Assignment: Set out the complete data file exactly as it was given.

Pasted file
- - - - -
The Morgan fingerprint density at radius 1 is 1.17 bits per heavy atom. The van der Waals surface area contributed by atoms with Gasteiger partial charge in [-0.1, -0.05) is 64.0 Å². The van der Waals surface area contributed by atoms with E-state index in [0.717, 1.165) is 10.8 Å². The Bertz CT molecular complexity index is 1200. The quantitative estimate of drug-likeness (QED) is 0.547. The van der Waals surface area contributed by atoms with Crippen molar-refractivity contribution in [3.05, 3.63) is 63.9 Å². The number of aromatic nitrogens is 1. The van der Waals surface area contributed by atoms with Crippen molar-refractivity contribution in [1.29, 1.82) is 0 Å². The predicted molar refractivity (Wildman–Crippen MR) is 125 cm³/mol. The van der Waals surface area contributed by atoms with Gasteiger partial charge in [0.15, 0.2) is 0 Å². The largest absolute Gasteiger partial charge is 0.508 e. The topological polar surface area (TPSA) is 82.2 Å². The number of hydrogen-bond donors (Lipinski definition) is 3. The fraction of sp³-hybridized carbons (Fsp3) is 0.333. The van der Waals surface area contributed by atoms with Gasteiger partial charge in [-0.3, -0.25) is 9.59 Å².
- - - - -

The Morgan fingerprint density at radius 1 is 1.17 bits per heavy atom. The van der Waals surface area contributed by atoms with Gasteiger partial charge in [-0.1, -0.05) is 64.0 Å². The van der Waals surface area contributed by atoms with E-state index in [0.717, 1.165) is 10.8 Å². The Bertz CT molecular complexity index is 1200. The quantitative estimate of drug-likeness (QED) is 0.547. The van der Waals surface area contributed by atoms with Crippen molar-refractivity contribution in [3.05, 3.63) is 63.9 Å². The number of aromatic nitrogens is 1. The van der Waals surface area contributed by atoms with Crippen molar-refractivity contribution in [1.29, 1.82) is 0 Å². The predicted molar refractivity (Wildman–Crippen MR) is 125 cm³/mol. The van der Waals surface area contributed by atoms with Gasteiger partial charge in [0.15, 0.2) is 0 Å². The largest absolute Gasteiger partial charge is 0.508 e. The topological polar surface area (TPSA) is 82.2 Å². The number of hydrogen-bond donors (Lipinski definition) is 3. The fraction of sp³-hybridized carbons (Fsp3) is 0.333. The van der Waals surface area contributed by atoms with Gasteiger partial charge in [-0.3, -0.25) is 9.59 Å².